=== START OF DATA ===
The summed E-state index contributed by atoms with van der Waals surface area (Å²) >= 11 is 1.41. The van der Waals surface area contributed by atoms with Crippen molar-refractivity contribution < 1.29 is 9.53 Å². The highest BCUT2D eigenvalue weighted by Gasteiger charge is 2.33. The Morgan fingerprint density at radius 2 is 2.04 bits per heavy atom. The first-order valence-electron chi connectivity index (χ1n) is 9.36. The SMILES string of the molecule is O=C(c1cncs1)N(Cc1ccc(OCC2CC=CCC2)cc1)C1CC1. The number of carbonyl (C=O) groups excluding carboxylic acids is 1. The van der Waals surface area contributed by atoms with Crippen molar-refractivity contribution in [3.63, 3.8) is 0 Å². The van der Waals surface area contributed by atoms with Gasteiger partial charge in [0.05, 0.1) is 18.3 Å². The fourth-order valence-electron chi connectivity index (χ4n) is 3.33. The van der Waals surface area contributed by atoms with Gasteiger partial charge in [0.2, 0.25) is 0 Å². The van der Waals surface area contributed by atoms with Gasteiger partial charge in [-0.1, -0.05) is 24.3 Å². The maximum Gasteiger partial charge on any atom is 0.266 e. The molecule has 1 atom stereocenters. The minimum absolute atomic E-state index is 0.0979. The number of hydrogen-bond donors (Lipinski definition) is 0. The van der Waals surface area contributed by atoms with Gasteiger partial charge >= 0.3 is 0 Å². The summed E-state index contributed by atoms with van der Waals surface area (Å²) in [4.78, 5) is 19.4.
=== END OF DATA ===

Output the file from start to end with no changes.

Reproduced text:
The summed E-state index contributed by atoms with van der Waals surface area (Å²) >= 11 is 1.41. The van der Waals surface area contributed by atoms with Crippen molar-refractivity contribution < 1.29 is 9.53 Å². The highest BCUT2D eigenvalue weighted by Gasteiger charge is 2.33. The Morgan fingerprint density at radius 2 is 2.04 bits per heavy atom. The first-order valence-electron chi connectivity index (χ1n) is 9.36. The SMILES string of the molecule is O=C(c1cncs1)N(Cc1ccc(OCC2CC=CCC2)cc1)C1CC1. The number of carbonyl (C=O) groups excluding carboxylic acids is 1. The van der Waals surface area contributed by atoms with Crippen molar-refractivity contribution in [3.63, 3.8) is 0 Å². The van der Waals surface area contributed by atoms with Gasteiger partial charge in [0.05, 0.1) is 18.3 Å². The fourth-order valence-electron chi connectivity index (χ4n) is 3.33. The van der Waals surface area contributed by atoms with Gasteiger partial charge in [0.2, 0.25) is 0 Å². The van der Waals surface area contributed by atoms with Gasteiger partial charge in [-0.1, -0.05) is 24.3 Å². The maximum Gasteiger partial charge on any atom is 0.266 e. The molecule has 1 atom stereocenters. The minimum absolute atomic E-state index is 0.0979. The number of hydrogen-bond donors (Lipinski definition) is 0. The van der Waals surface area contributed by atoms with Gasteiger partial charge >= 0.3 is 0 Å². The summed E-state index contributed by atoms with van der Waals surface area (Å²) in [4.78, 5) is 19.4.